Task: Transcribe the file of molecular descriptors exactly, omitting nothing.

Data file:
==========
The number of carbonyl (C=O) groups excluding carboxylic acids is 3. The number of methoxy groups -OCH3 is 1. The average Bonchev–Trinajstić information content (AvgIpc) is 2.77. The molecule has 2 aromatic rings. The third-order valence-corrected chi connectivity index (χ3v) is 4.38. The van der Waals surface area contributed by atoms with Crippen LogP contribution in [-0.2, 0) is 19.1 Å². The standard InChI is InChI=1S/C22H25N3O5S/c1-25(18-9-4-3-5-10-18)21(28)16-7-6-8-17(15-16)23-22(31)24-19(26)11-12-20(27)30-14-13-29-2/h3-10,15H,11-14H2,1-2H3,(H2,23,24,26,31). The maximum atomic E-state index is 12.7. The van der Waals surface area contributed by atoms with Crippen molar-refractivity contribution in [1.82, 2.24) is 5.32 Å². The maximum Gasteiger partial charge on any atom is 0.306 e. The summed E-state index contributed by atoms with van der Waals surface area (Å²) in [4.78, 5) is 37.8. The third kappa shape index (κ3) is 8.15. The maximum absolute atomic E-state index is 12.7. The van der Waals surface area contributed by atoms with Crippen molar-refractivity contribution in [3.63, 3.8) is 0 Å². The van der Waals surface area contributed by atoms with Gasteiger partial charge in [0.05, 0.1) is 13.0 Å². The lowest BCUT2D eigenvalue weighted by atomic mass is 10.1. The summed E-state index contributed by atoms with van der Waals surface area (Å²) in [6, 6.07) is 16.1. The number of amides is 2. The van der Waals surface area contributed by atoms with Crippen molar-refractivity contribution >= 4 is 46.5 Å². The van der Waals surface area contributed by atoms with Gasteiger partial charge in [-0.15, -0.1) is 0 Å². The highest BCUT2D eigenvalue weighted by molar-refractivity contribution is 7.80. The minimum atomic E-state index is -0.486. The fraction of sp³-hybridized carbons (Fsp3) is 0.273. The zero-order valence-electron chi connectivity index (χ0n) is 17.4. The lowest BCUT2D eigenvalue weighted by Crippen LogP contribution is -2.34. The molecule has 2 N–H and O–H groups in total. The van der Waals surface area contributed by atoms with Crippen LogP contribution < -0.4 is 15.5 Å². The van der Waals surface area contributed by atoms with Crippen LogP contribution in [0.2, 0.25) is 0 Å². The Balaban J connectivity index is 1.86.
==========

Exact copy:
The number of carbonyl (C=O) groups excluding carboxylic acids is 3. The number of methoxy groups -OCH3 is 1. The average Bonchev–Trinajstić information content (AvgIpc) is 2.77. The molecule has 2 aromatic rings. The third-order valence-corrected chi connectivity index (χ3v) is 4.38. The van der Waals surface area contributed by atoms with Crippen LogP contribution in [-0.2, 0) is 19.1 Å². The standard InChI is InChI=1S/C22H25N3O5S/c1-25(18-9-4-3-5-10-18)21(28)16-7-6-8-17(15-16)23-22(31)24-19(26)11-12-20(27)30-14-13-29-2/h3-10,15H,11-14H2,1-2H3,(H2,23,24,26,31). The maximum atomic E-state index is 12.7. The van der Waals surface area contributed by atoms with Crippen molar-refractivity contribution in [1.82, 2.24) is 5.32 Å². The maximum Gasteiger partial charge on any atom is 0.306 e. The summed E-state index contributed by atoms with van der Waals surface area (Å²) in [4.78, 5) is 37.8. The third kappa shape index (κ3) is 8.15. The maximum absolute atomic E-state index is 12.7. The van der Waals surface area contributed by atoms with Crippen molar-refractivity contribution in [3.63, 3.8) is 0 Å². The van der Waals surface area contributed by atoms with Gasteiger partial charge in [0.05, 0.1) is 13.0 Å². The lowest BCUT2D eigenvalue weighted by atomic mass is 10.1. The summed E-state index contributed by atoms with van der Waals surface area (Å²) in [6, 6.07) is 16.1. The number of amides is 2. The van der Waals surface area contributed by atoms with Crippen molar-refractivity contribution >= 4 is 46.5 Å². The van der Waals surface area contributed by atoms with Gasteiger partial charge in [-0.15, -0.1) is 0 Å². The highest BCUT2D eigenvalue weighted by molar-refractivity contribution is 7.80. The minimum atomic E-state index is -0.486. The fraction of sp³-hybridized carbons (Fsp3) is 0.273. The zero-order valence-electron chi connectivity index (χ0n) is 17.4. The lowest BCUT2D eigenvalue weighted by Crippen LogP contribution is -2.34. The molecule has 2 N–H and O–H groups in total. The van der Waals surface area contributed by atoms with Crippen LogP contribution < -0.4 is 15.5 Å². The van der Waals surface area contributed by atoms with Crippen LogP contribution in [0.2, 0.25) is 0 Å². The Balaban J connectivity index is 1.86.